Has the Age of the Virtual Assistant Arrived?


Virtual Assistants had been languishing in relative obscurity on Apple’s App Store and Google Play until 2011, when Apple bought Siri and integrated it into its iPhone 4S. Siri was marketed as iPhone’s killer app. The following year, Samsung got the Vlingo Team to make S-Voice for its Samsung Galaxy S III. S-Voice featured the same hands-free control that was provided in Vlingo for Android. S-Voice would respond to the words “Hey Galaxy.” Just this month, Motorola put virtual assistant back front and center of the headlines with its Moto X. The Moto X uses Google Now and also is capable of full hands-free operation. Motorola actually added a dedicated natural language processor to be able to minimize the battery drain of keeping your phone constantly waiting to be activated by the phrase “Hey Google.”

Virtual Assistants allow you to make phone calls, send SMS, update social network status, make appointments, do searches and other smartphone tasks using voice commands rather than by tapping on your smartphone’s display. With three major manufacturers integrating Virtual Assistants in their hardware, I really am starting to wonder whether this is the next step in smartphone evolution. I have tried about a dozen different virtual assistants on three different platforms and have never found them too useful. One nice function is the ability to make calls. This works most of the time, and the rest of the time, it is unable to identify the contact I am trying to call. Another one is sending SMS. It is cool for sending short SMS, but to make sure it gets everything right, most virtual assistants will go through a long process of reading and confirming the message you want to send. Oftentimes it does not get the message correctly, so I have to cancel it and start over.

From my standpoint, it really does not save time, and is only useful when you cannot use your hands, like when you are driving. One good thing about using a virtual assistant when you are driving is that you are in a private space. This means you do not have to worry about the people around you hearing the commands you are giving and the responses of the virtual assistant to those commands. I still do find it distracting having to listen to what my virtual assistant is telling me while driving. So my habit has been if I need to call or SMS while driving, I simply find a nice safe place to park my car. For receiving calls, I just rely on my Bluetooth headset (…which I only use in the car. Defensive about that, but it is a long story). But hey, I don’t even listen to music in the car to maximize my situational awareness.

I have a lot of friends that own iPhones and Samsung Galaxy S III and S 4 phones. None really use Siri, except as a party gag. Some Galaxy owners did not even know S-Voice existed. Now Motorola has bet the farm on its virtual assistant optimized phone. The Moto X has a couple of nice traits, but the main feature which makes it stand out is the dedicated hardware for always-on voice recognition. I still have to confirm, but I am 99% sure that listening to the words “Hey Google” is done offline, so that while it is always listening, it is actively transmitting data to the internet until it hears the magic phrase. I do not want this discussion to be about security implications.

As I previously stated, I find no real productive use for these virtual assistants. I had voice dialing since 2007. I keep on testing each virtual assistant with a new phone or app, and I find it so frustrating that I would rather use speed dial. Audio does have its place. Audio books or document voice readers, while not a virtual assistant is one example where voice feedback is useful. I think there may be a future with task-specific virtual assistants like integrating voice-activated television remote controls on your phone. At the same time, I think the web really is visual. The popularity of Instagram is one example. Facebook and Google+ have gone through great lengths to make the visual experience more pleasing. I could have an app read my Twitter feed to me, but I would not see all the pictures posted.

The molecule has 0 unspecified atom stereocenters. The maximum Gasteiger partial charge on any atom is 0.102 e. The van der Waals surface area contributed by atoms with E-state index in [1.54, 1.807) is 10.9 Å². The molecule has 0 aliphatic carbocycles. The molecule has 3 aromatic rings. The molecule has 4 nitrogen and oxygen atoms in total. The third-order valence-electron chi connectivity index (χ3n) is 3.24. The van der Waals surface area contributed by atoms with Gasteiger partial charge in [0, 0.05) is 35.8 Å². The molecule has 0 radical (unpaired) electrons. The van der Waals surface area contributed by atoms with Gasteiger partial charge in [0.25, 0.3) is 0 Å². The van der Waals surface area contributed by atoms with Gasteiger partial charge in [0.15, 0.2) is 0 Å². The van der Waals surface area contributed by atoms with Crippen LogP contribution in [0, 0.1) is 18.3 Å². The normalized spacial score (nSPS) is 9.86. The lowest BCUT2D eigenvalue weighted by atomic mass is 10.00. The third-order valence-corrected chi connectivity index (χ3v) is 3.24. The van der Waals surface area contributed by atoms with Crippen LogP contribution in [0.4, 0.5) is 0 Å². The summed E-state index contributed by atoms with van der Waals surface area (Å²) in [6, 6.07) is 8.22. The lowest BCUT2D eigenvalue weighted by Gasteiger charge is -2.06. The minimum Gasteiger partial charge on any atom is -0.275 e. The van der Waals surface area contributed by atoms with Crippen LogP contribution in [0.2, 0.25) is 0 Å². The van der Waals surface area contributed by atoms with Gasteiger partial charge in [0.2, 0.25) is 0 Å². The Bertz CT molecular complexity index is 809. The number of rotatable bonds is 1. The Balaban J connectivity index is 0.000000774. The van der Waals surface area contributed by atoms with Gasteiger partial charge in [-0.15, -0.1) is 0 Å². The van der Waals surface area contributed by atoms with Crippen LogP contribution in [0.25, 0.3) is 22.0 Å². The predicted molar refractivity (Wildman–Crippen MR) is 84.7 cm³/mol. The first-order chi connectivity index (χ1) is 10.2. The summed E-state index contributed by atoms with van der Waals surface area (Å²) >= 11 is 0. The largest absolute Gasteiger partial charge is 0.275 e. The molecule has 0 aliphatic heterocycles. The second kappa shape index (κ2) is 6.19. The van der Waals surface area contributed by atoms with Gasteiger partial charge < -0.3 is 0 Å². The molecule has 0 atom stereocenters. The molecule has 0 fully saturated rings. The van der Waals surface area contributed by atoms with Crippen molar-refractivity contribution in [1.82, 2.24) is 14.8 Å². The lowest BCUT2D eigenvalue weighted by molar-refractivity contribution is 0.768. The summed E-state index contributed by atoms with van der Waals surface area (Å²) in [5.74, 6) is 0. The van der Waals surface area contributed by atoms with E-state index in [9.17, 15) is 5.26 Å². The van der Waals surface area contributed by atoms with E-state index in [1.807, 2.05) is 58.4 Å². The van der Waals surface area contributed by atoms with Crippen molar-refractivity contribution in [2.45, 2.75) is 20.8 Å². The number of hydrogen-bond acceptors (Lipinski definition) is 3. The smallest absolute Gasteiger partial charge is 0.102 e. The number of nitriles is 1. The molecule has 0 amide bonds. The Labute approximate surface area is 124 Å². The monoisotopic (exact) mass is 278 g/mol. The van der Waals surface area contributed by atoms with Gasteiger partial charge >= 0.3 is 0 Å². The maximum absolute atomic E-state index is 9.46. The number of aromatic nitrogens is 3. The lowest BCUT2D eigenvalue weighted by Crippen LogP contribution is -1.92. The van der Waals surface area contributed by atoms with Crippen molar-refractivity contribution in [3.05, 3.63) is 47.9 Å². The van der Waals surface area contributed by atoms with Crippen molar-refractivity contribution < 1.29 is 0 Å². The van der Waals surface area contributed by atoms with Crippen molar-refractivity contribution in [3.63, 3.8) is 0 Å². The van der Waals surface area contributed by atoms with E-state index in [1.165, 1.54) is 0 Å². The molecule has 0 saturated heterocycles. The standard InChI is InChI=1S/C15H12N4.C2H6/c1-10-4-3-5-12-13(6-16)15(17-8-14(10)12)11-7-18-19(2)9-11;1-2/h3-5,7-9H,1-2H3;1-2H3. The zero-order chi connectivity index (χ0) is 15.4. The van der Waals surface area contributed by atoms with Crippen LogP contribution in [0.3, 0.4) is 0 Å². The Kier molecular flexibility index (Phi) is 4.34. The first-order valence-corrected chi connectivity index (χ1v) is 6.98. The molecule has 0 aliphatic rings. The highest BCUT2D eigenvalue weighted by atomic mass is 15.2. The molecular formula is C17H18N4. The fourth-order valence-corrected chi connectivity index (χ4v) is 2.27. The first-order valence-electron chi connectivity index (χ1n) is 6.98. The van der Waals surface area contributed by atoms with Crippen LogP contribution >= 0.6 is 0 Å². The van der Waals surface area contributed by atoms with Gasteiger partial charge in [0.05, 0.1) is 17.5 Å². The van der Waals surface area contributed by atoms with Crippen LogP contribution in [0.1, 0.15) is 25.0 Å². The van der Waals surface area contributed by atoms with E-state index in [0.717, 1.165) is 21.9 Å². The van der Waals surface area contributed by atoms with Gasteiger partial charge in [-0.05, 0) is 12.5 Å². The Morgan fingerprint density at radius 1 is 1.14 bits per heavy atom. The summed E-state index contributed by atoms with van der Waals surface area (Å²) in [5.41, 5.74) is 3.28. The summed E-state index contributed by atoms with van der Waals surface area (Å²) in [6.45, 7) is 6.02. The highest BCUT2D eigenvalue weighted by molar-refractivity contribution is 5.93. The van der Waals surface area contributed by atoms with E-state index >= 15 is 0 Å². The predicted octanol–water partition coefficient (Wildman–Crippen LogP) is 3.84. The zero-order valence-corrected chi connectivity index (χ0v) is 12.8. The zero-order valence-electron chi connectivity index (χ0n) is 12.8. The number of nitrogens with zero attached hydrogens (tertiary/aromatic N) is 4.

The more we move from the visual to the audio, this pretty much destroys the advertising model that keeps a lot of our online services alive. Ironically, Google would be the biggest loser in this regard and will have to change its advertising strategies. Instead of a banner, the day will come when advertisements will be delivered to us in audio format– A notice that there is a sale in the store you are about to walk past, or an email containing an advertisement that your virtual assistant will read to you. Those annoying SMS promotions which we get from who knows where, rather than being summarily dismissed, will be read to us in full by our always-on virtual assistants.

Mobile phones have invaded our lives enough. Whereas a long drive to a meeting used to be a time to relax and think, people now expect us to be available 24/7 even for the most trivial things. And we do have to accommodate. Putting our phone in flight mode means missing even emergency calls. Somehow, I do miss the pre-SMS days when making a cellular phone call cost a lot.  People would have to think if it was worth their money to make a call.

In short, me, I am drawing the line. I do not want to see this kind of technology succeeding.  No need to boycott products that have it. The Moto X has some really nice hardware, and I do use a lot of Google services, from Email to Docs. But my advice is, if you want to keep Google stuck on your mobile phone’s screen and out of your ears, turn off the virtual assistant when you buy your next shiny new smartphone.

Is the age of the virtual assistant coming? I hope not. I cringe at the thought.

Image Credit: Google